Considering the state of the world today, as well as the local economy, driving a green vehicle just makes good sense. Green vehicles are easy on the environment because they do not use as much gasoline as traditional models and therefore emit less emissions then their non-green counterparts. Overall, green cars are becoming more popular because people for the most part are starting to see the value in protecting the environment. In addition, in recent years the price of green cars has come down immensely. For example, just ten years ago it would have been impossible to get a vehicle that ran on electricity if you were a common working citizen. Today, however, cars that use electricity as their main source of fuel are affordable (and practical) for most people. The future of green cars is as exciting as the present. There is anticipation that within the next five years the current R&D of green cars will hit the market place and finally appeal to the masses. Ideally, cars that run on gasoline will be replaced with cars that use electricity as the primary fuel source. This will eliminate personal transpiration emissions completely as well as help regulate the price of oil throughout the world.
Back to the present, the most popular choices for top-notch green cars are the Chevy Volt and the Nissan Leaf. The Chevy Volt is a four passenger mid-size car. The vehicle is powered primarily by electricity but has a gasoline generator that helps to recharge the battery pack. The nice thing about the Chevy Volt is that it can go up to 40-miles just off its batteries. However, if traveling farther, the volt can go up to 400-miles between gas station fill up on traditional gasoline. The fact that the volt gets such good gas mileage (in certain conditions) makes it one of the greenest cars. In comparison to the Volt, however, is the Nissan Leaf. The Leaf is considered to be even greener than the Volt because its “gas mileage” is superior and is thought to have an even smaller carbon footprint. The Leaf can go for about 100-miles on a fully charged battery without burning a drop of gas. In addition, the Leaf can reach speeds that exceed 90-miles per hour while on battery power. This far exceeds the top speed that the Volt can reach. However, unlike the Volt, the Leaf does not have a built in gas powered generator so the range limits cross-country trips and the like. The Leaf is a hatchback that can seat five people.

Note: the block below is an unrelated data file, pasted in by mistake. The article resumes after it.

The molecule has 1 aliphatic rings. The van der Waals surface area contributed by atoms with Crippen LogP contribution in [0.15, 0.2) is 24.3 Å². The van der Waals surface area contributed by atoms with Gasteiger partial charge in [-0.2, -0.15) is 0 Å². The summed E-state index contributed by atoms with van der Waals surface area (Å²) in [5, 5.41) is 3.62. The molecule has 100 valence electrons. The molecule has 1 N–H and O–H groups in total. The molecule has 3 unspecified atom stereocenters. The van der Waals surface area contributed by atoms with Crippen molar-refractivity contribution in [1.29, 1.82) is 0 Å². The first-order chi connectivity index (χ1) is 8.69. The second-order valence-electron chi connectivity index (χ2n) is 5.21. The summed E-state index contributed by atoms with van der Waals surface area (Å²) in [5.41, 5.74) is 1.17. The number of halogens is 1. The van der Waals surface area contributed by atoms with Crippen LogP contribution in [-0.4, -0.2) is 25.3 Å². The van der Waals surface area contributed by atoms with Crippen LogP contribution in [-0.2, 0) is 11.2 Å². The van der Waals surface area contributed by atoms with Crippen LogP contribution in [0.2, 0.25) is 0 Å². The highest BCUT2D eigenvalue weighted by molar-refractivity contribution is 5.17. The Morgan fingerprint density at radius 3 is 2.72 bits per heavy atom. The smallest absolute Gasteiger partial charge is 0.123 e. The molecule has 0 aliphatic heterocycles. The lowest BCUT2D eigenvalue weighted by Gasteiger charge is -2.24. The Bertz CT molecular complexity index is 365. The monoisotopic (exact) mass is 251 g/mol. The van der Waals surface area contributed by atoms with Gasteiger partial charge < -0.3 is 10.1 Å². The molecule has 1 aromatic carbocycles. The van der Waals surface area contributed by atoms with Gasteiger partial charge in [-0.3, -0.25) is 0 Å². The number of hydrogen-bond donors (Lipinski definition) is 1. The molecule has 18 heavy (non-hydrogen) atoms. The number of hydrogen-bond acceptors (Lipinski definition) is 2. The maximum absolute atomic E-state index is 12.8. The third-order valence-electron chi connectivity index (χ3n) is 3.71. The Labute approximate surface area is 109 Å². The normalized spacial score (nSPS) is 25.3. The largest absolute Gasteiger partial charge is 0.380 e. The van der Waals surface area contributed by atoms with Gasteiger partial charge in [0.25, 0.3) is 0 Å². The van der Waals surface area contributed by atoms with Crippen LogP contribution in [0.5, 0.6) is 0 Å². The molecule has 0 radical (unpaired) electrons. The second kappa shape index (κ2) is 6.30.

In my opinion, the future of green cars looks bright. With all of the major technological advances of the past few years it is easy to see why many are excited about the impact that green cars are going to have over the next several years. There are many car manufacturers that are getting ready to debut their version of the Nissan Leaf or Chevy Volt in the very near future. In the next five years or so there are hopefully going to be electric vehicles all over our highways. For example, Ford is all set to debut an electric version of their popular Focus. The Ford Focus Electric is set to hit the market in 2011 and is thought to be a direct competitor to Nissan and Chevy. Features of the Focus Electric that are making the release highly anticipated include the Leaf-rivaling distance it can travel on the battery power—but will only need to be charged for half as long. This will make Ford’s version of the electric car superior, and will up the ante. There will be no need to charge it for hours on end because the battery will soak up the charge very quickly (the largest hurdle in battery technology). In addition, since it can run for so long on just batteries, the need for a gas station will almost be completely eliminated as it will be a comparable alternative to traditional cars. Toyota is also planning on unveiling an all-electric version of the Prius in the next few years. However, the Toyota Prius plug-In will only be able to go about 15-miles before the gas engine takes over. However, the plus side to that is it will take only about 1.7 hours until it is fully charged. The Prius Plug-In is being designed for people who use their car for running errands around town and rarely drive long distances in their day-today activities. If, however, long distance driving is required the Prius Plug-In will be able to go nearly 400-miles between fill ups, at the current 50 MPG+.